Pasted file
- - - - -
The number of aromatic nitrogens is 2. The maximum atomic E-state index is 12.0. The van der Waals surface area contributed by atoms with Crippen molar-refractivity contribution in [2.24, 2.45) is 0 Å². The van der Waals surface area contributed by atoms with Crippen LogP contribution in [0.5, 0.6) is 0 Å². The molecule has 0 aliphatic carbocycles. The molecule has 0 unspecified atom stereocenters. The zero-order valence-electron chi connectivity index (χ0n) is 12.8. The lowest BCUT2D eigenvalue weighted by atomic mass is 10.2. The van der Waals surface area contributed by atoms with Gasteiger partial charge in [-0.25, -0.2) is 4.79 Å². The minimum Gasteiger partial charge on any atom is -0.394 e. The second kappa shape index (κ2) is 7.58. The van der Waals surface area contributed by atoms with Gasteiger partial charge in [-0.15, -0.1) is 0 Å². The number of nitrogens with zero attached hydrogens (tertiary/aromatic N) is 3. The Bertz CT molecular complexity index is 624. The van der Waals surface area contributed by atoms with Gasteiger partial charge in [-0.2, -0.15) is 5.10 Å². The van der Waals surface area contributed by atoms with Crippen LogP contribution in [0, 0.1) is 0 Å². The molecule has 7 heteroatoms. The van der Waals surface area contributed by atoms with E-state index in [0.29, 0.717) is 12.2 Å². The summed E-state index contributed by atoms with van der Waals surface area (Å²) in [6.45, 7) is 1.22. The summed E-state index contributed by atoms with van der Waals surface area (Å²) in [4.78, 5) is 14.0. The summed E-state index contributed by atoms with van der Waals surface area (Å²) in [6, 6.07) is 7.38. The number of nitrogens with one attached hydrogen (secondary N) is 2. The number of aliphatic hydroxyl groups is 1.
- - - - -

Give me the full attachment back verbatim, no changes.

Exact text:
The number of aromatic nitrogens is 2. The maximum atomic E-state index is 12.0. The van der Waals surface area contributed by atoms with Crippen molar-refractivity contribution in [2.24, 2.45) is 0 Å². The van der Waals surface area contributed by atoms with Crippen LogP contribution in [0.5, 0.6) is 0 Å². The molecule has 0 aliphatic carbocycles. The molecule has 0 unspecified atom stereocenters. The zero-order valence-electron chi connectivity index (χ0n) is 12.8. The lowest BCUT2D eigenvalue weighted by atomic mass is 10.2. The van der Waals surface area contributed by atoms with Gasteiger partial charge in [-0.25, -0.2) is 4.79 Å². The minimum Gasteiger partial charge on any atom is -0.394 e. The second kappa shape index (κ2) is 7.58. The van der Waals surface area contributed by atoms with Gasteiger partial charge in [-0.15, -0.1) is 0 Å². The number of nitrogens with zero attached hydrogens (tertiary/aromatic N) is 3. The Bertz CT molecular complexity index is 624. The van der Waals surface area contributed by atoms with Gasteiger partial charge in [-0.2, -0.15) is 5.10 Å². The van der Waals surface area contributed by atoms with Crippen LogP contribution in [0, 0.1) is 0 Å². The molecule has 7 heteroatoms. The van der Waals surface area contributed by atoms with E-state index in [0.29, 0.717) is 12.2 Å². The summed E-state index contributed by atoms with van der Waals surface area (Å²) in [6.45, 7) is 1.22. The summed E-state index contributed by atoms with van der Waals surface area (Å²) in [4.78, 5) is 14.0. The summed E-state index contributed by atoms with van der Waals surface area (Å²) in [6, 6.07) is 7.38. The number of nitrogens with one attached hydrogen (secondary N) is 2. The number of aliphatic hydroxyl groups is 1.